Iraq facing FIFA sanctions
Political bickering has paralysed the federation, split by sectarian divisions seven years after the U.S-led invasion and three years after a multi-ethnic Iraqi squad won the Asia Cup.
FIFA requires governments to refrain from meddling in national football federations and has suspended Iraq twice, lifting the latest ban in March on condition the federation agreed on a road map for new elections.
The government of Shi'ite Prime Minister Nuri al-Maliki has been trying to remove top officials from sport bodies suspected of ties to the Sunni-led former government of Saddam Hussein.
Hussain Saeed, president of the Iraqi Football Association who once was a senior official on the Olympic Committee controlled by Saddam's son Uday, is facing a challenge from Falah Hassan, backed by the Shi'ite-led government. Both are former players in the Iraqi national team.
The federation was due to elect a new president on Sunday but the vote was called off a second time after only 25 delegates showed up in Arbil in Iraqi Kurdistan, where FIFA had decided the vote should take place for security reasons.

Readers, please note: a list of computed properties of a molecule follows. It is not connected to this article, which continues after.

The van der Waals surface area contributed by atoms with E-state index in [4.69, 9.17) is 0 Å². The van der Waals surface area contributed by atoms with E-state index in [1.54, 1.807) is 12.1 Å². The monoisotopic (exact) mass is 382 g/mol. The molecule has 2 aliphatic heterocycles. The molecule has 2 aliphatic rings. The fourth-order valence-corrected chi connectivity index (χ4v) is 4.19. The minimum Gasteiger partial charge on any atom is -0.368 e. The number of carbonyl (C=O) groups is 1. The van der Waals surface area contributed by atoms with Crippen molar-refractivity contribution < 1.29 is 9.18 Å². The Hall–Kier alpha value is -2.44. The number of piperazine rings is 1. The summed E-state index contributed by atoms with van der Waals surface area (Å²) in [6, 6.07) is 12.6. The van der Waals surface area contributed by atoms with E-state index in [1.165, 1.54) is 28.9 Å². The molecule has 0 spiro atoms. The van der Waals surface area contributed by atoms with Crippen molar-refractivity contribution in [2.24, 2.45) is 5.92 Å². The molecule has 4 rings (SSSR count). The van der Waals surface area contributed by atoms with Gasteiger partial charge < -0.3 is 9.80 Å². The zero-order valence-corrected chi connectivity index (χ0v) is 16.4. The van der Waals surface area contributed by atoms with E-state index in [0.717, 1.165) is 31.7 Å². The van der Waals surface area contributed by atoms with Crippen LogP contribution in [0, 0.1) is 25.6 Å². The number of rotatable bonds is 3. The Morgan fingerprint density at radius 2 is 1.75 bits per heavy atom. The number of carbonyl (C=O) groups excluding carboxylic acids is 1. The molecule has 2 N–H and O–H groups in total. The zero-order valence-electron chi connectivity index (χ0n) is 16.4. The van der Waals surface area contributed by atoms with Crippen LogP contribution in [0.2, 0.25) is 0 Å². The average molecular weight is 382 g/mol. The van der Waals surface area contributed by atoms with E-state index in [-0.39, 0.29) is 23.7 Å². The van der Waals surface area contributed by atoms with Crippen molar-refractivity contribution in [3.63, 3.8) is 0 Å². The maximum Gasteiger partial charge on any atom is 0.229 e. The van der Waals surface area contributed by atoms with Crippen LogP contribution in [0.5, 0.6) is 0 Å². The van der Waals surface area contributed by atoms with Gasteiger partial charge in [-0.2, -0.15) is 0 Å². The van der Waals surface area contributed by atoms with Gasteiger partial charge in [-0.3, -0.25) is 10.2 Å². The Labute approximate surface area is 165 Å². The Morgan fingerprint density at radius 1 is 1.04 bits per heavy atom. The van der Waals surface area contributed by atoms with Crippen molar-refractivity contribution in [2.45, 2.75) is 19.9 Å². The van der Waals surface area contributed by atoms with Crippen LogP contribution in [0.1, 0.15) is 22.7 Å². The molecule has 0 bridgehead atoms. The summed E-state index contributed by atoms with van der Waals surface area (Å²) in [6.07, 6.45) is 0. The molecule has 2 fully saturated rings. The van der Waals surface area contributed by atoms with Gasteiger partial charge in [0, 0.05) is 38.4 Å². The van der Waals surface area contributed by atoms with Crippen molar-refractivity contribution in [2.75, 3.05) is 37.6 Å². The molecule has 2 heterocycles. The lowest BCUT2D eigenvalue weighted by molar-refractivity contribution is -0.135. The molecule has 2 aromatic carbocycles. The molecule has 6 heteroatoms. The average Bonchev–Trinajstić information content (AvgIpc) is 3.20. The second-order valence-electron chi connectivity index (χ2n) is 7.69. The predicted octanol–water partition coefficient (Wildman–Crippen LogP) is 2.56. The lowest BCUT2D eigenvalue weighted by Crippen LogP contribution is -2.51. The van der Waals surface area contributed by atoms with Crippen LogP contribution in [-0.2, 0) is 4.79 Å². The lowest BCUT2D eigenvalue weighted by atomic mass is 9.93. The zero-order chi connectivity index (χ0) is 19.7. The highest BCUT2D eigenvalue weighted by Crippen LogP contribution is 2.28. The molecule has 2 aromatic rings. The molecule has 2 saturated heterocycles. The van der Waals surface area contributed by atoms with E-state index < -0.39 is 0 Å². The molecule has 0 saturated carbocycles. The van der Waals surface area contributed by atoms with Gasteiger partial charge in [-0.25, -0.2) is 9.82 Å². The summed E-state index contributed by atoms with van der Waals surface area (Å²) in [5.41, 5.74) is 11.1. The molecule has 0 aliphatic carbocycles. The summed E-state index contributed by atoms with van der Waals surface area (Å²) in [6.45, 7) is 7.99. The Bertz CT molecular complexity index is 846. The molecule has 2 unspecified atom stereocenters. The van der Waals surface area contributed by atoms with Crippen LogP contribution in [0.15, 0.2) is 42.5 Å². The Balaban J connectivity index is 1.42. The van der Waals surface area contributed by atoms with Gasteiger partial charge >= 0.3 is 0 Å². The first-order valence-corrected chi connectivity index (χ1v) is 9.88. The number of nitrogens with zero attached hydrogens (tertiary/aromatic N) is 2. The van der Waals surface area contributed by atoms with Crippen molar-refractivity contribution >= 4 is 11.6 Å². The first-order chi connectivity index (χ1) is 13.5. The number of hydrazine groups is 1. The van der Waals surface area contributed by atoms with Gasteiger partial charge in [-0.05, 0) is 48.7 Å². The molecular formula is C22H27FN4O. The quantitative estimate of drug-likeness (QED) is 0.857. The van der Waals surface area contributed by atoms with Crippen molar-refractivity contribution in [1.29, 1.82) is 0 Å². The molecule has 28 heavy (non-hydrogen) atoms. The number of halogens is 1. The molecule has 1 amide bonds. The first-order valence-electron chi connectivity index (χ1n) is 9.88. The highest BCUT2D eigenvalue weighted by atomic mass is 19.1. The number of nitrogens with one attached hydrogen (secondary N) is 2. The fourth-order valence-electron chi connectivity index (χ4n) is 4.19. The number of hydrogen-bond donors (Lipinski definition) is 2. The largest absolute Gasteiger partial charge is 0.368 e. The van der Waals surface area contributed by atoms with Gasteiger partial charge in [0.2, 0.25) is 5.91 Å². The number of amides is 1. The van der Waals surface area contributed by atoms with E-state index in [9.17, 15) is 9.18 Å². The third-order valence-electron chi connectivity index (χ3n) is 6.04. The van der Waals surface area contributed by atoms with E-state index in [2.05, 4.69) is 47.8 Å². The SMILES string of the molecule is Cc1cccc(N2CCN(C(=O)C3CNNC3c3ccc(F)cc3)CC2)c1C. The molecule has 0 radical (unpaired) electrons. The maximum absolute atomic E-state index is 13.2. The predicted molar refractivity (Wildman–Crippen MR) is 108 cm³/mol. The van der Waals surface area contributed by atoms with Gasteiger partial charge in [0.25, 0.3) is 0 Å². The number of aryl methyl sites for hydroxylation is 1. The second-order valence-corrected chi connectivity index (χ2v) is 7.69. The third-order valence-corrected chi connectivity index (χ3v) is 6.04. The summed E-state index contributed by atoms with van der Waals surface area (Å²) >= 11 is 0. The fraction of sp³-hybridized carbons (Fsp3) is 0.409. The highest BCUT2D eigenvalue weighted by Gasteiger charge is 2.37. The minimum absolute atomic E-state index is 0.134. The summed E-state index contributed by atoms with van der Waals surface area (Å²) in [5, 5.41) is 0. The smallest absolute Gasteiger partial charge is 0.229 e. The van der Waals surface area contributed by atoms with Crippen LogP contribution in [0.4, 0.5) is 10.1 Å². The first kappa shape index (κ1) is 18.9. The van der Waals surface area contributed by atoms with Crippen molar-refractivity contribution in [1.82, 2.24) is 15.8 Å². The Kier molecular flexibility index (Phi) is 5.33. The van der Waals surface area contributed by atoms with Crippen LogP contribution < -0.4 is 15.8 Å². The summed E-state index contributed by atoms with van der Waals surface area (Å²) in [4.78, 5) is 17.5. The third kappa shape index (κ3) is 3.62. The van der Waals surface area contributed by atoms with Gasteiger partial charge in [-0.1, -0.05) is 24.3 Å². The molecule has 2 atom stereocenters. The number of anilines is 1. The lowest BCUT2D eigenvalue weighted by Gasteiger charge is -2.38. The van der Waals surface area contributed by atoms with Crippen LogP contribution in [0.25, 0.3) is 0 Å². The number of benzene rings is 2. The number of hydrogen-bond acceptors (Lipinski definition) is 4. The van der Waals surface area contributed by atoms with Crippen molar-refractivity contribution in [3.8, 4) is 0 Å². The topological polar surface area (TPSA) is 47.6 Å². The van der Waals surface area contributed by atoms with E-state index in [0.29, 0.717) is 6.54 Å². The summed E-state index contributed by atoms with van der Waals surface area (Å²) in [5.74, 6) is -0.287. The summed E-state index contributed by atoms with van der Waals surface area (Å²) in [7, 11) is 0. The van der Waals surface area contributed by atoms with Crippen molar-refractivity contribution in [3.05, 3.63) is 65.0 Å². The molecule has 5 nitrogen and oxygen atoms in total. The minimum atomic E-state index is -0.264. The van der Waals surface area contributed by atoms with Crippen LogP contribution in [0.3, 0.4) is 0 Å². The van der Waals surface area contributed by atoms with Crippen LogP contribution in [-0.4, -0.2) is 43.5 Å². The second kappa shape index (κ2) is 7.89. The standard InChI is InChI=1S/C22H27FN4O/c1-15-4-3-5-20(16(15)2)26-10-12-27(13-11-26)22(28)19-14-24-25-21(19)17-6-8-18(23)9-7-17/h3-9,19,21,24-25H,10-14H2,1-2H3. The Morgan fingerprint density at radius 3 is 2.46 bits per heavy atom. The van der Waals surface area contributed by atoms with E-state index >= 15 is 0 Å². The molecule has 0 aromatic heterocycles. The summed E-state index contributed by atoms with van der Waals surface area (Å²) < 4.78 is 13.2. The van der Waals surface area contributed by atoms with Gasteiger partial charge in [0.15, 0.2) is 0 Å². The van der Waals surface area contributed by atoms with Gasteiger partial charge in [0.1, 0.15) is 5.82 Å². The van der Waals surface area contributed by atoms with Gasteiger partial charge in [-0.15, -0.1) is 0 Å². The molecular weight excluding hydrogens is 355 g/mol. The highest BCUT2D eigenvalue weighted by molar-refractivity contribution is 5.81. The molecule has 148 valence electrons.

A vote scheduled for Saturday was also abandoned for lack of a quorum.
Most delegates stayed in Baghdad where the government had wanted to hold the election to demonstrate improved security since 2006-2007 when sectarian warfare was at its height.
"We failed to conduct the vote due to a lack of quorum and ask FIFA to grant a postponement until conditions improve," Saeed told reporters.
He called on FIFA to prevent outside interference after accusing the government of trying to put pressure on some delegates not to travel to Arbil.
The bickering has affected Iraq's performance after hiring a succession of coaches and failing to qualify for the World Cup in South Africa this year. Last year, FIFA allowed Iraq to host its first friendlies since 2003. Iraq defeated Palestine in two matches played in Arbil and Baghdad.